Ethics Malpractice from “Dear Margo”: The Tale of Witchy, Tubby and Sue

"Well sure---his inner qualities are much more important to me now that he's so hot!"

I read a lot of advice columns, which often involve ethical issues and very often expose the ethical incompetence of the supposed experts who write them. Some advice columnists are ethically spot-on with regularity, like The Washington Post’s Carolyn Hax. Some, like the past and present”Ethicists” of the New York Times, are off-base almost as often as they are on. Then there are the advice mavins like “Margo,” in the Boston Globe. I don’t know how such people get to be advice columnists, but I suspect it either involves picking names out of a hat or the exchange of sexual favors. [Full disclosure: I give out personal ethics advice myself over at AllExperts.com, when a legitimate questioner can find me—ethics isn’t listed as one of the site’s topics—and when the question isn’t a thinly veiled homework question, which it usually is.]

As an example of ethics malpractice, consider this question posed to Margo. “Sue” wrote that she had broken up with her ex-boyfriend over arguments about his weight and eating habits, which “grossed her out.” Eight months later, he’s fit and fabulous, and has a new girlfriend.  “I really would like him back because he’s hot and slim,” Sue writes, plaintively. “How can I step on his witchy new girlfriend so I can get him back?”

That’s rich..his current girlfriend is “witchy.”

But Margo is sympathetic to Sue’s plight:

“Isn’t it always the way? A woman dumps Tubby, and then he morphs into an Adonis. Sort of like the married man who has a girlfriend, the wife dies, and then he marries someone else. These things are hard to figure.”

No, it’s not like that at all, and it’s easy to figure. Sue was only interested in her ex- while he was slim and “hot”; when he needed her understanding and emotional support she hectored him about his waistline, and now that he has found someone who cares about him more than his jean size, he’s happy and secure and it shows in his physique.

Now Margo charges forward in her efforts to help this woman ruin the guy’s life:

“If you made a play for him, he might figure out it was all about the physical aspects, which is none too flattering.”

By all means, don’t let Adonis know that his ex- is completely shallow and is only attracted to his abs, not the human being behind them! That won’t work, because he’ll figure out Sue’s motives and  then she won’t be able to suck the guy back into her clutches. No, Margo has a better way:

“As for the witch, I would not move to dislodge her. My only suggestion would be to let him know that you find yourself missing him and see if he responds. Or doesn’t.”

Margo adopts Sue’s negative characterization of a woman that Margo has never met, and conspires to help her take her best shot at luring “the witch’s” boyfriend away. Nice. And such a clever plan by Margo: Sue should tell him she’s “missing him,” which deceitfully suggests that her nostalgia is motivated by something other than pure lust—since ex-boyfriend is now ex-“Tubby” and so, so “hot”—and, in all likelihood, the fact that Sue hasn’t been successful in recruiting another victim into her body-fat percentage-obsessed hell.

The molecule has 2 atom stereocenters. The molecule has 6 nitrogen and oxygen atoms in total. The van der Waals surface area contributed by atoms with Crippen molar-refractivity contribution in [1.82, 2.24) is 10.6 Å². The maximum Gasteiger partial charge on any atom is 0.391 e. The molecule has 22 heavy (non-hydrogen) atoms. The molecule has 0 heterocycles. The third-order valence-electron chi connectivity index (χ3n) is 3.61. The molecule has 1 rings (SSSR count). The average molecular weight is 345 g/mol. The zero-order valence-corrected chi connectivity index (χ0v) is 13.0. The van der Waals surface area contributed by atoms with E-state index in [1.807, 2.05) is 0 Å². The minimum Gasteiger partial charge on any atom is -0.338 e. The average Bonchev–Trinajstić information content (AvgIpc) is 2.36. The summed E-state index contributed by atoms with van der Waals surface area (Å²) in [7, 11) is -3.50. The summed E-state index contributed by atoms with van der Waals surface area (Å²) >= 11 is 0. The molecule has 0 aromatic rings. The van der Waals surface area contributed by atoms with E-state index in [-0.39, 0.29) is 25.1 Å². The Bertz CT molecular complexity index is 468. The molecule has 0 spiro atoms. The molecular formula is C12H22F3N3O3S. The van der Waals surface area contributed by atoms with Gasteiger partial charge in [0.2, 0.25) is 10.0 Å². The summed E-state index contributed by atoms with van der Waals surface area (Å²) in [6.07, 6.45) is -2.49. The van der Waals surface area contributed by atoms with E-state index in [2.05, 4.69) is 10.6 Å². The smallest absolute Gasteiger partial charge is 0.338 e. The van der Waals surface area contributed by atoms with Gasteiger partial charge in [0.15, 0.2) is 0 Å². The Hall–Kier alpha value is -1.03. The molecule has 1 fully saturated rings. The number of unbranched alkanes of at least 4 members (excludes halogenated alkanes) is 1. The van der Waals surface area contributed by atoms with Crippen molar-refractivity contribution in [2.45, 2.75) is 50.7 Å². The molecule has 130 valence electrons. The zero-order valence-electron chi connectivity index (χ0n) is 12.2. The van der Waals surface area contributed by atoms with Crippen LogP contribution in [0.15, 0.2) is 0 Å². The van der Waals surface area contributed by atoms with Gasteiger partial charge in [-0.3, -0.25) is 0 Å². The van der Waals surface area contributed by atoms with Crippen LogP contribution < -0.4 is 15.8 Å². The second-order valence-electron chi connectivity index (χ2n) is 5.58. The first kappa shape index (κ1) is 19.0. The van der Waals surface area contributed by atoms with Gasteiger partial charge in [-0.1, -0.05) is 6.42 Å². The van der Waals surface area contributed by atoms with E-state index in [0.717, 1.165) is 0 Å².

This is the kind of inquiry that Carolyn Hax regularly knocks out of the park while knocking the ethically-challenged inquirer out of the park in the process. The competent and ethical advice columnist’s job isn’t to aid and abet unethical conduct, but to prevent it while slapping some ethical awareness into unethical correspondents. In Sue’s case, the proper response would be this:

“Do your ex-boyfriend the favor of respecting his happiness and the current state of his life by leaving him alone. You showed that you cared more about his appearance than his emotional needs and personal qualities in your first time together, and it is clear from your comments that this hasn’t changed. The woman whom you call “witchy” obviously has him feeling good and good about himself; you have no right to “step on” her, or do anything to undermine the relationship.

“You would be better served, in the long run, by honestly assessing your own values and ethical instincts, which are seriously out of whack. Physical attractiveness comes and goes, including your own, but qualities of character are ultimately what makes a human being a good partner, spouse or friend. You need to learn that, and also to work on your inner attractiveness. Your body may be toned, but your ethics are full of cellulite.”

3 thoughts on “Ethics Malpractice from “Dear Margo”: The Tale of Witchy, Tubby and Sue

  1. “Your body may be toned, but your ethics are full of cellulite.” LOVE IT! You could give Carolyn (one of my top Post reads) a run for her money!

  2. Margo is actually Margo Howard, the late Ann Landers’ daughter. Ann was always warm and kind and ethical…not so much the daughter.

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